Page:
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It’s coming: a new month… a new season… a time of preparation

Yesterday was the last Sunday of the church year. Next Sunday we begin again. Advent — advenio, “to come to” — is a four week period when we prepare for the coming of the Christ. We prepare for his birth at Christmas, his coming into our lives, and his eventual Second Coming.

For many, this preparation also means getting organized for the December 25th celebration… gift purchases, food preparation, home decoration. My hubby has put up outside Christmas lights already, although he won’t turn them on until this weekend. I can hardly wait! I love the special holiday lights that sparkle through December nights. But none of them can equal the glory of God’s light.

This was sunrise a couple weeks ago while we were at our Cariboo cabin.

I began my NaNoWriMo month of writing there, pulling out my laptop every morning soon after dawn when the men left for their day of hunting. Without my usual daily distractions I accumulated words in excess of the daily average and returned home to post over 18,000 words on Day #10. Since then… well, let’s just say I haven’t quite maintained that average.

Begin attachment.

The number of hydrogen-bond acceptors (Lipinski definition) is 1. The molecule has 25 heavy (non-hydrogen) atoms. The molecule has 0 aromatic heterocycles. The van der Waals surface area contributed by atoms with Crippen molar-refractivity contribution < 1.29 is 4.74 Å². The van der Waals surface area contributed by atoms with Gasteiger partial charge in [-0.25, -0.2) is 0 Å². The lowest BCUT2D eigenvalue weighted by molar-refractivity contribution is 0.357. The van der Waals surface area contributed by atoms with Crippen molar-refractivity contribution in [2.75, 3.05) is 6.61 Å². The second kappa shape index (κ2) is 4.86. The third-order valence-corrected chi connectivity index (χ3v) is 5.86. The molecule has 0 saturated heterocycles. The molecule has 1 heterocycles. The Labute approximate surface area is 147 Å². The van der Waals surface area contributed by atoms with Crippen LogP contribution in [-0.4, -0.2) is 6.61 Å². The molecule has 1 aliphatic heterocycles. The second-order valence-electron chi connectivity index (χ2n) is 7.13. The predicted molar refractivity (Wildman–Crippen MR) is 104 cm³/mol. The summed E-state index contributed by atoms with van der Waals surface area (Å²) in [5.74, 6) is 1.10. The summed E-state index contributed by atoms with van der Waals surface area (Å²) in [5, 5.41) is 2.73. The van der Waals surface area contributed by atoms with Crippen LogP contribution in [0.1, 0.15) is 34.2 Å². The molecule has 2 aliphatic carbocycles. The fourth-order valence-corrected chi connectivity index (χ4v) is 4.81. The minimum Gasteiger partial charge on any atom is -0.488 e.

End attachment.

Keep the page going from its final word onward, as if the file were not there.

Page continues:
November 30th, and its conclusion of NaNoWriMo, is creeping steadily closer. I may or may not complete 50,000 words by then, but I will have made significant progress on the first draft of a new novel. I will be ready to change my focus from intense writing to a more normal pace which will give me time to also concentrate on Advent.

I love all the different preparations that will come with the new month. The house will have evergreen boughs and twinkling lights, and the fragrance of sugar cookies and shortbread. There will be family and friends visiting, special music playing, and wrapped presents under a tree. I hope there will be a little snow, too, although I know better than to count on it.

And there will also be time — time to ponder the coming miracle of God’s personal Christmas gift to the world, to me. Oh, the wonder of it!

What’s your favourite part of this season of preparation?